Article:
At Wittenbergplatz, he changes to the U2. He rides the U2 to the university – the only university in West Berlin – where he will spend the day at the training in the auditorium.
This is the year that he is going to be Santa – traveling from house to house to distribute gifts on Christmas Eve – employed by StudentenWerk, the student employment agency. He had never considered it before. His Christmases in Berlin have always been quiet – a day spent reading or running his route next to the wall, alongside the graffiti splashed barriers guard towers blocking the other side’s no man’s land (there was less traffic that way).
Tourists photograph him there, call attention to him as he makes his way to and from the residence hall.
The residence hall is filled with foreigners, like him, except for Dagmar, who is from Spandau, the Berlin neighbourhood that embarrasses her with its lace curtains and flowered table cloths and meals of sausage and potatoes.
StudentWerk has sent him to moving jobs, to lightbulb factories, to chocolate factories where the cocoa dust rises in clouds and settles into everything.
The Santa assignment, he learned in the pub, is the best-paid student work: 300 marks for one night’s work. And that’s not including tips from the families he’ll visit. A group of them will do it.
The other Santas will also be foreign; the German students will be hitchhiking to Swabia and Bavaria, stuck in family-filled homes with roast goose and schnapps toasts until late into the evening, faking interest in long walks along snow-packed roads and fingering their rolling papers and plastic bags in their pockets.
Dagmar isn’t going home this year. They will all stay in the hall. They’ve painted the walls bright blue. Dagmar found them an old sofa and they now spend evenings together in the common space sometimes, cook one another meals. There are jalapenos growing in pots on the window sill. There’s lentil dal that one of the students was taught to make before he left India for Germany.
He’ll get a route in Spandau; Dagmar will help him plan it.
Outside of Thielplatz Station — a shingle-roofed ticket hall that looks a cottage plucked from a fairy tale — protesters line the streets, their spraypainted banners announcing the formation of a liberated uni. A lecturer is delivering a class to hundreds of students assembled on the plaza. Clouds of mist rise from the students’ mouths. There’s a newsprint pad on an easel, covered with equations. On the edge of the crowd, a woman in an anorak and kafiyah explains to a TV reporter that the university’s facilities are underfunded and unfit for purpose.
The Santa training is in the Henry-Ford-Bau, a pale stone and glass rectangle raised soon after the war ended. When he steps inside, his glasses mist up. He takes them off to wipe them, puts them on again, and sees hundreds of students in Santa suits.
A Santa sitting at a table ticks his name off a list, reminds him about the fee for the costume, and hands a burlap sack to him. He takes the sack and pulls out a fur-trimmed jacket, a white wig and long white beard.
He puts the costume on in the lecture hall. It is cold there, the heaters weak and hissing. The jacket makes the cold tolerable. He tries on the beard and looks around. They all do – smiling, twinkling – the foreign Santas. Finally part of a crowd. In this city where it is always possible to be outside, always possible to be removed if you are not from here, they are all now visible and invisible, a part of the scenery that everyone will approve of.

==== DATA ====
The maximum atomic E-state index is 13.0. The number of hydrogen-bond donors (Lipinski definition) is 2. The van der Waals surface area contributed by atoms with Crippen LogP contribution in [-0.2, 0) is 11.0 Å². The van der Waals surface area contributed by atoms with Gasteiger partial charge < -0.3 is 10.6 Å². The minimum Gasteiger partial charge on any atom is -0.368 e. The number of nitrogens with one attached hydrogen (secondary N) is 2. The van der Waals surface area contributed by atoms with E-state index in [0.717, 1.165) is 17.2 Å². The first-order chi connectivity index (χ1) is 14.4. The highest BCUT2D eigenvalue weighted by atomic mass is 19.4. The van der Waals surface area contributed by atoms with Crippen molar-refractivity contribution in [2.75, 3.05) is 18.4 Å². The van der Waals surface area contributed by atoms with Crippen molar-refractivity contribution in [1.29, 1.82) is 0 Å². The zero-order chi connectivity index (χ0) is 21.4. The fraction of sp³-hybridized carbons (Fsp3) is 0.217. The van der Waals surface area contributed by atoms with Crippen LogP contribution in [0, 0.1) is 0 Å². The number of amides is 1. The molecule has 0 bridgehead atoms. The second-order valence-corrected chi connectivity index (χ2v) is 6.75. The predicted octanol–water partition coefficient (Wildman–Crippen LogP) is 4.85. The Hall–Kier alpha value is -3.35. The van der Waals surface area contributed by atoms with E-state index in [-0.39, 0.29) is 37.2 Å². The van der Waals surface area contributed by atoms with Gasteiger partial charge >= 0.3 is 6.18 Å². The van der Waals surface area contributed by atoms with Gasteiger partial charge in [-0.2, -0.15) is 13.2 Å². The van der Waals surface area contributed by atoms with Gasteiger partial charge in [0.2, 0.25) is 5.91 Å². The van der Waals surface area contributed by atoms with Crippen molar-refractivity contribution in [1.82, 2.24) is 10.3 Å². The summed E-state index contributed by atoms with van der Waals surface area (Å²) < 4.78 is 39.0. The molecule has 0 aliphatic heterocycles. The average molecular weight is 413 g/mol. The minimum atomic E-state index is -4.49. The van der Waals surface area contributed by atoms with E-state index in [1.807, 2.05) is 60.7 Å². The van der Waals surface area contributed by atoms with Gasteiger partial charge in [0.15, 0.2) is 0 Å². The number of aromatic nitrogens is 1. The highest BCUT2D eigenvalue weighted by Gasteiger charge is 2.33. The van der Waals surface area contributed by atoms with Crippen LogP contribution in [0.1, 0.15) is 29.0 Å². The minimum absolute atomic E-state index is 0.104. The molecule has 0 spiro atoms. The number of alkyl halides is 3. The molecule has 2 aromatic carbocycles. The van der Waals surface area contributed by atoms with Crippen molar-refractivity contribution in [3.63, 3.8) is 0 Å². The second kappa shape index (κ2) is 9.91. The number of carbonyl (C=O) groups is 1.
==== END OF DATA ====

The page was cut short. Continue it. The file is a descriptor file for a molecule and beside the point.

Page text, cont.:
2 The Route
“The most important thing is the route. Unless you plan your route carefully, you will never get to all the houses – you will never deliver all your gifts.”
They bend over the maps of West-Berlin in their red jackets, their hats off. The maps show the city’s streets in black and white, the U-bahn lines in red; the bus lines in blue. And around the city limits, there is a territory marked in beige — East Germany and the east of the city defined as irrelevant territory. The East German map, which he bought during one of his day trips to East Berlin, show the street grids and transport links of these places, a tangle of roadways and rail lines in which West-Berlin is a white splotch – an island of nothing without any streets or landmarks.
The families will hide the presents in a bush, or behind the basement door, or underneath the staircase of the building. And he will have to put them into his burlap sack, ring the bell, and distribute the gifts to the children.
“The children will ask where you are from,” a big-bellied man in jeans and a Santa jacket advices. “Please do not answer Nigeria. You are Santa. You tell him…”
The Santas look at their cheat sheets and read:
From out the woods I now appear
To tell you Christmas is now here!
“This is the best job you will ever have,” the instructor reminds them. “You’ll make more than 300 marks for a night’s work. You’ll get to give away presents all night and you don’t even have to buy them.”
He gestures for them to start again, and they read the whole first stanza of the poem — about fir trees and lights and heaven and the Christ child. They are advised to memorise it. They are advised to read Luke 2 if they are not familiar with the Christmas story to learn about it. They are advised that, if a family asks to have a white Santa, they family will be told that these requests are not accepted. This is an equal opportunity Santa employer; families that insist upon a white Santa will not be visited by Santa.
Santa is offered schnapps, they are advised. Almost every family will insist; you must not take it. If you accept the schnapps, you will not be able to complete the route.
He imagines the navigation; the trip from house to house. He will be covering Spandau. Dagmar is from there; she’s going to help plan the route. He’ll take the 45 bus from Bahnhof Zoo. Dagmar is going to leave a bike chained up for him waiting by the first house; she fishes abandoned bikes out of skips and repairs them.
Spiessig Spandau, with its squat sand-coloured apartment buildings. The first time he hears this word, he is told it means: square, smug, stuffy. A neighbourhood re-assembled after the war; a neighbourhood that ends at the Wall.